The length of the typical contract cycle for survey respondents was between one and two months (33 percent). Twenty-two percent of respondents say their contract cycle lasts longer than four months. Twenty percent of respondents say that using contract management software has saved their business money.
Smart Contracts on the Horizon
The elephant in the contract management room is blockchain. This distributed computing technology provides an immutable foundation upon which a new generation of systems is being built. It gives all parties in any type of digital transaction an equal playing field. Everyone agrees upon the rules. Plus, every single asset or transaction on that field has a unique cryptographic signature that’s stored across a worldwide network. Within this network, everyone sees the same proof of what happened. Every transaction includes the immutable history of what came before it.
Think of blockchain as a sort of distributed operating system (OS) for data: a historical fabric underneath everything you do online. On top of this OS are blockchain’s killer apps: smart contracts. Smart contracts are a set of rules evaluated by an automated system in which all parties agree to a common rule set. They are a computerized version of an English-language paper contract, with a level of automation that essentially provides Adjudication-as-a-Service.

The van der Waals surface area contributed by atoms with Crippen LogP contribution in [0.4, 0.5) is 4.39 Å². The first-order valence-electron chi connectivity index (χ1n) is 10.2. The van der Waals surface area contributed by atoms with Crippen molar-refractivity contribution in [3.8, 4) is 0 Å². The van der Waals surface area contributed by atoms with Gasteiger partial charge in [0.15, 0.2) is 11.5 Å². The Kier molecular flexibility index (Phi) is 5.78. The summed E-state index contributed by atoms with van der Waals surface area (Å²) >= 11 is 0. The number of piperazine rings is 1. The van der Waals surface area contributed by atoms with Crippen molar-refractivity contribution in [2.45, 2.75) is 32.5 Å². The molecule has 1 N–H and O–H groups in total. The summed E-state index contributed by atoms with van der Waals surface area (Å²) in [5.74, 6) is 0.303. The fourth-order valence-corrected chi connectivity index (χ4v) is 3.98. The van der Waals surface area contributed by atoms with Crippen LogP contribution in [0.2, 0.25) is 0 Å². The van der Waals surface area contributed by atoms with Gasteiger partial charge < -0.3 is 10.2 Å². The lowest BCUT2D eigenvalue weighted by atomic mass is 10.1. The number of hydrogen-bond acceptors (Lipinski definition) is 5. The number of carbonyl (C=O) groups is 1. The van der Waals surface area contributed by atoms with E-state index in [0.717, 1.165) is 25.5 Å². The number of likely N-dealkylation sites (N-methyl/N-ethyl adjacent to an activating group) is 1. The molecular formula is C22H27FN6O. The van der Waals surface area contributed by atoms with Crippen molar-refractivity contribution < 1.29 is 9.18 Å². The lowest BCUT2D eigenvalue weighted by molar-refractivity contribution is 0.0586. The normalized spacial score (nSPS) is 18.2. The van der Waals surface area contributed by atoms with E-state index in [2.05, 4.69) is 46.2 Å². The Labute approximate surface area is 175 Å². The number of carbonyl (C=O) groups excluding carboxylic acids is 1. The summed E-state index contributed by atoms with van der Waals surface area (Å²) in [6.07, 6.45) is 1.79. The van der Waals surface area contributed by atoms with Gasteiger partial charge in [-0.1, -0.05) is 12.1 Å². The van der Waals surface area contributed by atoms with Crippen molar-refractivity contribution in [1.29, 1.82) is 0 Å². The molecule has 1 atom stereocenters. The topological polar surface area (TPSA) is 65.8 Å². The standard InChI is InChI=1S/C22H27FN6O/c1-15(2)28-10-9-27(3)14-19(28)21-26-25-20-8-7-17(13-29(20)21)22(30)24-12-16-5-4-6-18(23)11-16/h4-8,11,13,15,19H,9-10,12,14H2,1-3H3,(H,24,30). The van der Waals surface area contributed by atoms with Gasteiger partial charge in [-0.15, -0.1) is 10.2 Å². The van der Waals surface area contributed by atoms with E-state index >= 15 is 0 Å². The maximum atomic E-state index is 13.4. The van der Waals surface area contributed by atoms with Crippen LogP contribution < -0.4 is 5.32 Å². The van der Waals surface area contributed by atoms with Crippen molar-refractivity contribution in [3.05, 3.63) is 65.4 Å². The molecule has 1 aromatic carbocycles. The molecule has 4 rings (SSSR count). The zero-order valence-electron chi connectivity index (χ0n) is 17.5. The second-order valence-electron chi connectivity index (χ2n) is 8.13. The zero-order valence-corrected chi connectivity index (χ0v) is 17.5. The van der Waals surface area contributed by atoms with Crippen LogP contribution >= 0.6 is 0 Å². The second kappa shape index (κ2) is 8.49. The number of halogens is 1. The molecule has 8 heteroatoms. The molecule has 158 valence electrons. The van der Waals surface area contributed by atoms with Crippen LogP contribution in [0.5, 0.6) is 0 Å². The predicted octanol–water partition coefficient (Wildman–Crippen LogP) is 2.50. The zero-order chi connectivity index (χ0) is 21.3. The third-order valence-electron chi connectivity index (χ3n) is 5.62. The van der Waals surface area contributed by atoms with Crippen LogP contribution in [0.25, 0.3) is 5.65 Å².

Blockchain and smart contracts have not yet reached mainstream adoption. However, in the next several years, this tech has the potential to completely upend how contracts are managed and executed. Uses cases for smart contracts include identity management, recordkeeping, complex multi-party agreements, and transactions from mortgages, land titling, supply chain management (SCM), and auto insurance. The current contract management landscape and the products reviewed in this roundup do not currently support blockchain infrastructure or smart contract functionality. However, in the next few years, the entire legal industry—contract management vendors included—will be dealing with how smart contracts have transformed the construct of a digital agreement.
Image credit: Capgemini Consulting
Choosing Your Solution
There are a number of contract management solutions that offer highly customizable, feature-rich systems. Some of these systems can be scaled to smaller groups but they provide systems and features that can be better utilized by large entities. Not to mention that the price tag that will likely be involved can often be better handled by groups with deeper financial pockets. On the other side of the contract management market are those solutions that are more refined in the services they offer. These options often address a particular issue faced in contract management. In general, these systems often come with more manageable costs for smaller groups that have fewer users.
The good news is our solution is both cost-effective and feature rich!